Last week, I wrote that Congress has been tying the hands of the Postal Service by limiting its ability to develop new products or to price its services competitively. Worse, Congress filled the Postal Service’s pockets with weights to drag them down financially, adding tens of billions in costs for retiree health insurance on a schedule no other corporation has to live with, while charging it more than $50 billion for pensions earned before the Postal Service was incorporated in 1971—costs that the federal government should bear, not the Postal Service.
It’s a recipe for killing the Postal Service, and postal management has sometimes seemed like a willing victim. Most notoriously, they’ve pushed to end six-day delivery of mail, even though customers love it.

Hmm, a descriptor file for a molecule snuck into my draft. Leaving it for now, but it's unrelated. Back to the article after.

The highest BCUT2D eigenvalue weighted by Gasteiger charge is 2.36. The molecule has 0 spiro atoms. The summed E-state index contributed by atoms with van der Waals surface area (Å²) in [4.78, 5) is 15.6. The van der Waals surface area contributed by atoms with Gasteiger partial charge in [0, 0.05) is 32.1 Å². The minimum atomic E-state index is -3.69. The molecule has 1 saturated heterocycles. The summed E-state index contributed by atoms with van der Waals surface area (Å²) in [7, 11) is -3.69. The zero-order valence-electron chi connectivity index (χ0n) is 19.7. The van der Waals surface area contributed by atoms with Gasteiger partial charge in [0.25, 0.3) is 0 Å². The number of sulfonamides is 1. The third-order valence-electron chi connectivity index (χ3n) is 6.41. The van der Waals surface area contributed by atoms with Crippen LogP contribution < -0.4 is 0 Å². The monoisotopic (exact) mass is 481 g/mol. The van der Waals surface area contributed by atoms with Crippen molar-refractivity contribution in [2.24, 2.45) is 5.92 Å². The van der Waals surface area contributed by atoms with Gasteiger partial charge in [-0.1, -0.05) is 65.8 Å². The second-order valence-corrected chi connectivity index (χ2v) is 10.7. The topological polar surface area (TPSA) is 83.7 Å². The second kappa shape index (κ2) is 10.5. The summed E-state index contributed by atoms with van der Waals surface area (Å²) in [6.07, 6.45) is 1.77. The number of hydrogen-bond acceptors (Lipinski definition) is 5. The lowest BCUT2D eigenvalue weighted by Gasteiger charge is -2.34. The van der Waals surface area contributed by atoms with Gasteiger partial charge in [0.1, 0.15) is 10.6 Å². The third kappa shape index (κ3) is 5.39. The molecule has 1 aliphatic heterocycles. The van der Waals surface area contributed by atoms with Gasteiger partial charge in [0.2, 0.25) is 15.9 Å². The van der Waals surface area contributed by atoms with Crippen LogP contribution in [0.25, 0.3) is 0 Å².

But this weekend brought good news. Recognizing the strength their unparalleled, universal delivery system represents, postal management has negotiated something new: not subtracting, but adding a day of package delivery on Sunday. For now it’s limited to delivering packages for Amazon in New York and Los Angeles, but once these deliveries have been extended to the rest of the nation, who knows what other customers will decide to take advantage of this new opportunity?
I firmly believe that if the Postal Service is freed to compete more fairly, without having obstacles strewn in its path by a hostile Congress, it can rise to the challenge of maintaining universal delivery at a price that customers can afford. The Postal Service and its hundreds of thousands of employees deserve the chance.